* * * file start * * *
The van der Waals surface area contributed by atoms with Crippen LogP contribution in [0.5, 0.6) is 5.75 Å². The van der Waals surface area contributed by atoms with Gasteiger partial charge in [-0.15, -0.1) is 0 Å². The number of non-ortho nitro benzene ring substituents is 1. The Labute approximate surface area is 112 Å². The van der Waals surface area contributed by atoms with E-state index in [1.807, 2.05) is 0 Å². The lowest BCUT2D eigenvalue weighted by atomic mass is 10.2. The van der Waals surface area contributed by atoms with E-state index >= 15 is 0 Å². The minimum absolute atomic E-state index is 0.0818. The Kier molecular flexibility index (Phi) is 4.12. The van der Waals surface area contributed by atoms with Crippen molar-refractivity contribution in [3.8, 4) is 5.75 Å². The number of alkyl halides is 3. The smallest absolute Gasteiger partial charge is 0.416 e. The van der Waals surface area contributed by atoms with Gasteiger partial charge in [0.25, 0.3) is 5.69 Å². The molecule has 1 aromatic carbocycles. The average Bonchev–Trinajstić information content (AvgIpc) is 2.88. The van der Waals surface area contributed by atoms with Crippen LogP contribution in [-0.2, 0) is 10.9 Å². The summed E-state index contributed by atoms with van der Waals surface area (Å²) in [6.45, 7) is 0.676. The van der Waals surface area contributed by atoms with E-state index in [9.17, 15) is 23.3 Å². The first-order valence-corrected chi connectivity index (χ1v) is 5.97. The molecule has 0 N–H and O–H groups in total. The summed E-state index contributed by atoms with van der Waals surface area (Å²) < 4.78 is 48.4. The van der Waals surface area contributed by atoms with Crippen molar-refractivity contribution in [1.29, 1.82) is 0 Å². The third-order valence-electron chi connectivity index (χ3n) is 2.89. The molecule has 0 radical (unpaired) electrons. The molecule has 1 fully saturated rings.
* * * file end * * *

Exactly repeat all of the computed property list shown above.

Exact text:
The van der Waals surface area contributed by atoms with Crippen LogP contribution in [0.5, 0.6) is 5.75 Å². The van der Waals surface area contributed by atoms with Gasteiger partial charge in [-0.15, -0.1) is 0 Å². The number of non-ortho nitro benzene ring substituents is 1. The Labute approximate surface area is 112 Å². The van der Waals surface area contributed by atoms with E-state index in [1.807, 2.05) is 0 Å². The lowest BCUT2D eigenvalue weighted by atomic mass is 10.2. The van der Waals surface area contributed by atoms with E-state index >= 15 is 0 Å². The minimum absolute atomic E-state index is 0.0818. The Kier molecular flexibility index (Phi) is 4.12. The van der Waals surface area contributed by atoms with Crippen molar-refractivity contribution in [3.8, 4) is 5.75 Å². The number of alkyl halides is 3. The smallest absolute Gasteiger partial charge is 0.416 e. The van der Waals surface area contributed by atoms with Gasteiger partial charge in [0.25, 0.3) is 5.69 Å². The molecule has 1 aromatic carbocycles. The average Bonchev–Trinajstić information content (AvgIpc) is 2.88. The van der Waals surface area contributed by atoms with Crippen LogP contribution in [-0.2, 0) is 10.9 Å². The summed E-state index contributed by atoms with van der Waals surface area (Å²) in [6.45, 7) is 0.676. The van der Waals surface area contributed by atoms with E-state index in [9.17, 15) is 23.3 Å². The first-order valence-corrected chi connectivity index (χ1v) is 5.97. The molecule has 0 N–H and O–H groups in total. The summed E-state index contributed by atoms with van der Waals surface area (Å²) < 4.78 is 48.4. The van der Waals surface area contributed by atoms with Crippen molar-refractivity contribution in [1.29, 1.82) is 0 Å². The third-order valence-electron chi connectivity index (χ3n) is 2.89. The molecule has 0 radical (unpaired) electrons. The molecule has 1 fully saturated rings.